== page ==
But about a week earlier, Sigman wrote in a Facebook post on the Office’s page: “As usual in homicide cases it is hard to make (sense) of the reason or figure out why people do the things that they do.”
Texas County Prosecutor Parke Stevens Jr. also insists Steinfeld’s slaying wasn’t a hate crime.
Tony Rothert, the legal director at the American Civil Liberties Union of Missouri, strongly urged officials to change tack.
“Any act of violence that targets a person simply because of their gender identity must be called out and investigated for what it is: a hate crime,” he told The Star. “We urge law enforcement and the prosecuting attorney to investigate and apply Missouri’s hate crime law to this case.”
Missouri is one of 17 states with hate crime laws that cover offenses targeting people on the basis of their gender identity. But those provisions have led to few prosecutions.
In fact, Steph Perkins of the Missouri LGBT-rights group PROMO and Jason Lamb of the Missouri Association of Prosecuting Attorneys said they could not recall any crimes against transgender people that were prosecuted as hate crimes in the state.
But even if the Steinfeld case were deemed to fall under Missouri’s hate crime law, it probably would not result in a heavier penalty, since first-degree murder is already punishable by execution or life imprisonment.
A 2009 federal law, inspired partly by the 1998 murder of gay college student Matthew Shepard in Wyoming, included gender identity as a category to be covered by hate crime provisions, but only last May did those provisions lead to a conviction for the first time.
A Mississippi man, Joshua Vallum, received a 49-year prison sentence in the 2015 killing of Mercedes Williamson, a 17-year-old transgender woman who was shocked with a stun gun, stabbed and beaten to death to keep Vallum’s fellow Latin Kings gang members from discovering the two were having sex.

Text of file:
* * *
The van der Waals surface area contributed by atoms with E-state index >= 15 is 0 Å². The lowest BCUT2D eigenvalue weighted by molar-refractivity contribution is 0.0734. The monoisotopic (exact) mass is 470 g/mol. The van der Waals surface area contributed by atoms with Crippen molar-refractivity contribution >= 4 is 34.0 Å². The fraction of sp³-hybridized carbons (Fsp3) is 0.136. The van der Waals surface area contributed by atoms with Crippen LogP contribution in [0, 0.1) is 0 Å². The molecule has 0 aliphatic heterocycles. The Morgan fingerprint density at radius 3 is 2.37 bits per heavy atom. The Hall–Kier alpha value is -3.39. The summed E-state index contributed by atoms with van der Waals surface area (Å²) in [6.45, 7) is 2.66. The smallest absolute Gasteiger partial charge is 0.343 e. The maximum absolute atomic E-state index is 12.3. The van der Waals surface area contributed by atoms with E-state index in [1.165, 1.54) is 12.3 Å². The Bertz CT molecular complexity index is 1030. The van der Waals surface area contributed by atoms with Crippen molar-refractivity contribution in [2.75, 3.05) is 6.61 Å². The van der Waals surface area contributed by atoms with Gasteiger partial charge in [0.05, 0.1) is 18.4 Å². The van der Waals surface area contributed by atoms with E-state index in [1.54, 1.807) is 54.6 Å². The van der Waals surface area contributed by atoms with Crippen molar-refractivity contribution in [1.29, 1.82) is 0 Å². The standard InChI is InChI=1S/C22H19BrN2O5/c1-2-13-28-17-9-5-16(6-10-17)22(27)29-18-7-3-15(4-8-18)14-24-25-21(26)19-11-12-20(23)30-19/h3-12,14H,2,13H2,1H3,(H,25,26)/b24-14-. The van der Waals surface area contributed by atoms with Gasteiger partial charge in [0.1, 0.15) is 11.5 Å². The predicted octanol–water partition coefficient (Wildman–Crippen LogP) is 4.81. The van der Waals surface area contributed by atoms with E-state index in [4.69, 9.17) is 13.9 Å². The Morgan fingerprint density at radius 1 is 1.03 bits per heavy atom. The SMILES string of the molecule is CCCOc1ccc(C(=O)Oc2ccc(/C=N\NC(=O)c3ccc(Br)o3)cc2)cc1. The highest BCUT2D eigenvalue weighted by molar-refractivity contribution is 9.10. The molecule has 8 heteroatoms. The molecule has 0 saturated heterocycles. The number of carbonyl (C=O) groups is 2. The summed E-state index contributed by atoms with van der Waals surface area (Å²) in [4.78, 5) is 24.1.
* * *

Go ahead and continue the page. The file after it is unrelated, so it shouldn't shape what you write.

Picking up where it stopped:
Linda Camara, a close friend of one of Steinfeld’s cousins, said she believed Steinfeld’s gender identity played some role in the killing.
Kobe Sutton, a former classmate of Vrba’s at Houston High, told The Star “obviously this whole thing seems like a hate crime, but for some reason I just don’t see that being the case.”
Sutton described the Houston community as a place where the “majority of the people you meet would be totally against” LGBT people. But he had no memories of Vrba expressing transphobic or homophobic sentiments.
He described Vrba as “a little odd.”
“He was always one of those outcast kids,” Sutton said. “He was always cracking jokes and stuff when he was with us, but other than those times he was alone.”
Lynsey Mckay, another classmate, described Vrba similarly.
“He was a bit strange and (an) outcast,” she said.
She added that they spoke often, and that Vrba had a “wicked thought process” and was a “little dark.”
“The music he listened to or the TV shows he’d watch — if he was telling me something and it was a bit gory, he would emphasize the gory details,” she said.
There was also tension at home with his stepfather or mother’s boyfriend, she added.
Jan Pointer, who grew up in Cabool, said intolerance has long been a problem in the city — so much so that it contributed to her moving away.
When she heard of the alleged crimes, she thought, “Dear good God, nothing has ever changed.”
Steinfeld’s father, Joseph Steinfeld Sr., told USA Today that he cannot afford burial for Steinfeld.
“But I can’t cremate him again,” he said, a reference to investigators saying Steinfeld’s body had been burned.
A benefit account has been created at Enterprise Bank in Cedar Hill, Mo. Funds can be donated to the “Joseph Steinfeld fund.” A GoFundMe account to help the family pay for funeral expenses has also been created.
Her mother, Amber Steinfeld, spoke through tears as she described her daughter — “very loving, caring, would help anybody in need, always smiled, tried to crack jokes to keep people happy.”
“All I can remember is laying down — I miss cuddling with her, at that age when she would cuddle with me,” she said. “She was wanting to come out, but it was only on social media.”
Why only on social media?
“She was scared. Because of ... just scared.”
The Associated Press contributed to this report